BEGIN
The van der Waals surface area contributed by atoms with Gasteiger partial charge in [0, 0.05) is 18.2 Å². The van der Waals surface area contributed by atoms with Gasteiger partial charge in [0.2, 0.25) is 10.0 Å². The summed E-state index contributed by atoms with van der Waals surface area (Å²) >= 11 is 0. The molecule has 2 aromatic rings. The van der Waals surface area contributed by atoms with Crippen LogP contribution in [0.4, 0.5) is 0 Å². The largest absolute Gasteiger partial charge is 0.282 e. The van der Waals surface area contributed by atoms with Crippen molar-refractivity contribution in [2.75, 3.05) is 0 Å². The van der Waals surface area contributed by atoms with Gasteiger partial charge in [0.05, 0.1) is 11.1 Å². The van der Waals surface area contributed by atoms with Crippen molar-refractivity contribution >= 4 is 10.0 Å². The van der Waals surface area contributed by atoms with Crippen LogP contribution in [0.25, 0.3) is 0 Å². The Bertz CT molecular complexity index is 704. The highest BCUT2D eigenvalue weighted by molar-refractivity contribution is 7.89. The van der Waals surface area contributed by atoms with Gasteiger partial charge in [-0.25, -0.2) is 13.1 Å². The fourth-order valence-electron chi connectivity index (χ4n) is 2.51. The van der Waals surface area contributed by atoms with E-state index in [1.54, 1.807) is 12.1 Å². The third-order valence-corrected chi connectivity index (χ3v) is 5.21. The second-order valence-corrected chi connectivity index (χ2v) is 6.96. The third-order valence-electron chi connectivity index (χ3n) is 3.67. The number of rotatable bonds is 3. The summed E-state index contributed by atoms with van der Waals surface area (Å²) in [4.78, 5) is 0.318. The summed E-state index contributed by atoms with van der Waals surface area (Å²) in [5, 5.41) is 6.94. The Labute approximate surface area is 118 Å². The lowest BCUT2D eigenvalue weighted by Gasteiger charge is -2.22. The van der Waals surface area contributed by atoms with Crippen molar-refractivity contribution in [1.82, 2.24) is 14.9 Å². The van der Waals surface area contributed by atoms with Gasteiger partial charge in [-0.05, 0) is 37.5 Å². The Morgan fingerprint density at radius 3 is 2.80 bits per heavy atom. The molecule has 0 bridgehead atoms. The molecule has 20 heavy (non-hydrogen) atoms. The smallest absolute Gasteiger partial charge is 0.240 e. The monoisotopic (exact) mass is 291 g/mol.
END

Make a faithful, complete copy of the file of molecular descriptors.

The van der Waals surface area contributed by atoms with Gasteiger partial charge in [0, 0.05) is 18.2 Å². The van der Waals surface area contributed by atoms with Gasteiger partial charge in [0.2, 0.25) is 10.0 Å². The summed E-state index contributed by atoms with van der Waals surface area (Å²) >= 11 is 0. The molecule has 2 aromatic rings. The van der Waals surface area contributed by atoms with Crippen LogP contribution in [0.4, 0.5) is 0 Å². The largest absolute Gasteiger partial charge is 0.282 e. The van der Waals surface area contributed by atoms with Crippen molar-refractivity contribution in [2.75, 3.05) is 0 Å². The van der Waals surface area contributed by atoms with Gasteiger partial charge in [0.05, 0.1) is 11.1 Å². The van der Waals surface area contributed by atoms with Crippen molar-refractivity contribution >= 4 is 10.0 Å². The van der Waals surface area contributed by atoms with Crippen LogP contribution in [0.25, 0.3) is 0 Å². The Bertz CT molecular complexity index is 704. The highest BCUT2D eigenvalue weighted by molar-refractivity contribution is 7.89. The van der Waals surface area contributed by atoms with Gasteiger partial charge in [-0.25, -0.2) is 13.1 Å². The fourth-order valence-electron chi connectivity index (χ4n) is 2.51. The van der Waals surface area contributed by atoms with E-state index in [1.54, 1.807) is 12.1 Å². The third-order valence-corrected chi connectivity index (χ3v) is 5.21. The second-order valence-corrected chi connectivity index (χ2v) is 6.96. The third-order valence-electron chi connectivity index (χ3n) is 3.67. The number of rotatable bonds is 3. The summed E-state index contributed by atoms with van der Waals surface area (Å²) in [4.78, 5) is 0.318. The summed E-state index contributed by atoms with van der Waals surface area (Å²) in [5, 5.41) is 6.94. The Labute approximate surface area is 118 Å². The lowest BCUT2D eigenvalue weighted by Gasteiger charge is -2.22. The van der Waals surface area contributed by atoms with Crippen molar-refractivity contribution in [1.82, 2.24) is 14.9 Å². The van der Waals surface area contributed by atoms with Gasteiger partial charge in [-0.05, 0) is 37.5 Å². The Morgan fingerprint density at radius 3 is 2.80 bits per heavy atom. The molecule has 0 bridgehead atoms. The molecule has 20 heavy (non-hydrogen) atoms. The smallest absolute Gasteiger partial charge is 0.240 e. The monoisotopic (exact) mass is 291 g/mol.